Editorial: Students Should Take Advantage Of Content Creation Courses

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CLARIFICATION: A previous version of this article incorrectly stated whether UNC offered content creation courses. The University offers New Media Technologies: Their Impact on the Future of Advertising, Marketing, and Public Relations and Me Branding. The Daily Tar Heel apologizes for this error.

Ten years ago, the typical answers to “what do you want to be when you grow up?” could have been ‘ballerina’, ‘doctor’, ‘teacher’ or even ‘astronaut’, but advances in technology and the increase in the use of social media have introduced a new answer: ‘an influencer’.

Content creation and influence are booming areas for young people.

As the demand for social media marketing grows, students should take advantage of opportunities needed by emerging industries. UNC offers courses in content creation, including new media technologies: their impact on the future of advertising, marketing, and public relations and self-branding.

Those who have succeeded as social media influencers have increasingly argued for the seriousness of their careers, and the labor market of recent years has proven them right. Over the past five years, the American Influencer Association and the American Influencer Council have been established as market- and industry-focused trade associations. These organizations function as institutions that legitimize the profession.

TikTok, which reported a reach of one billion users earlier this week, introduced a Creator Fund for US users in July 2020. The fund started at $200 million to “help support ambitious creators who are looking for opportunities to earn a living from their innovative content.”

Users must be 18 or older to be part of the fund, which would include a majority of students. Since finding a job in your specialty isn’t always guaranteed, launching a career on a social media app like TikTok can be more appealing.

A report found that users between the ages of 20 and 29 make up 29.5% of app users, making college and graduate students a prime demographic and audience for students considering a career in social media.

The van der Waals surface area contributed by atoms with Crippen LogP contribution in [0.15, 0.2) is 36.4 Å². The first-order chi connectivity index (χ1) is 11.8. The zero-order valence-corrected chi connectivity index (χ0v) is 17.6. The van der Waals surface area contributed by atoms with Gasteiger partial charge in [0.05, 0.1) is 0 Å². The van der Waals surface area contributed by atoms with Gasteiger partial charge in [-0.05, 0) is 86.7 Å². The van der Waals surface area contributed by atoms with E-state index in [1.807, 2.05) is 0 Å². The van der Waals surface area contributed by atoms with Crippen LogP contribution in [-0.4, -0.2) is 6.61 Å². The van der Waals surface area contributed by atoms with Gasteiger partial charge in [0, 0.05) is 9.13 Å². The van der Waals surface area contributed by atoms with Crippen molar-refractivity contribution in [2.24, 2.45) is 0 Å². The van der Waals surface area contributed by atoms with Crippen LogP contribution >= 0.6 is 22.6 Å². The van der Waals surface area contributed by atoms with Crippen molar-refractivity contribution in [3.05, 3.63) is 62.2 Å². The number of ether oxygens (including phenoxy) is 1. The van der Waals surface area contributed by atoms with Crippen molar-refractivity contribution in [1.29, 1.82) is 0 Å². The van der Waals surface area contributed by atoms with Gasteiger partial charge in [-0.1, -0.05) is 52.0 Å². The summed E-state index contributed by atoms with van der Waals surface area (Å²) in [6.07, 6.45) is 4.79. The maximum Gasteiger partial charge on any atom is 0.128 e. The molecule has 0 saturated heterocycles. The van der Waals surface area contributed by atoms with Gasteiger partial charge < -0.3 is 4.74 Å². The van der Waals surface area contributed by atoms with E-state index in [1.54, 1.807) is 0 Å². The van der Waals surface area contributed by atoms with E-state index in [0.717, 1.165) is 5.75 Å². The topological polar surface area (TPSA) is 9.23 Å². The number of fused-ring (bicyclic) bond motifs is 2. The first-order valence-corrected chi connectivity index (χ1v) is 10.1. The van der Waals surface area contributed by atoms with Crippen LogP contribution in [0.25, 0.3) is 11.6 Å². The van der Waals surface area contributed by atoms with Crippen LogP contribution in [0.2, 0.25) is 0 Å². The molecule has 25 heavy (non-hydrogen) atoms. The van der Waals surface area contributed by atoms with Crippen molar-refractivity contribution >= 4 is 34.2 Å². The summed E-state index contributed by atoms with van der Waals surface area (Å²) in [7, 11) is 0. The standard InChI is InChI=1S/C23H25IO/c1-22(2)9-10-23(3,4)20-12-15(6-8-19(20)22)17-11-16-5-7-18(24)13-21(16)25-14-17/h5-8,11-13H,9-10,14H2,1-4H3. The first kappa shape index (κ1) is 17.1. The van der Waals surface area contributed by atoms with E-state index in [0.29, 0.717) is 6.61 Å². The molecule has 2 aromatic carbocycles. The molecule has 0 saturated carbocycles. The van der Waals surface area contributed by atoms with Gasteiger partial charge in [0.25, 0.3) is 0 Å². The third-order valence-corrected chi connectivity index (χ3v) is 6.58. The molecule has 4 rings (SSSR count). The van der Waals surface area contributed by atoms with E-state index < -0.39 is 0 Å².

Addison Rae, a 20-year-old TikToker with 84.7 million followers and an estimated net worth of $5 million, dropped out of her broadcast journalism program at Louisiana State University to pursue a career in social media. Since that decision, she has been featured in a movie on Netflix and was recently invited to the Met Gala in New York. If LSU had a content creation course, maybe Rae could have stayed and finished her degree while building her career.

Although making funny videos, doing makeup, or writing blogs might seem like easy work, certain skills are needed for content creation, such as editing, photography, writing, graphic art, and know-how. do technology. These skills are useful for self-promotion and can be used in other businesses looking to increase their ads and engagement.

The University of North Dakota offers a content creation course that focuses on these specialized skills. Although online, the course allows students to deepen the skills they already have in their daily use of social media and can prepare them for professional success.

The reason students attend college is for certification for the field they hope to enter. While the pandemic affected most employment sectors, digital marketing grew 8%, reaching $336 million in total. These trends may continue as companies find it easier to turn to social media to market their products. Researchers postulate that spending in the influencer market will exceed $3 billion this year, and the introduction of vlogging toys for kids could be proof that influence is here to stay.

As content creation becomes more relevant to students and their job prospects, the University should continue to consider how integrating courses around it can benefit them.

@dthopinion

opinion@dailytarheel.com

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Jenny T. Curlee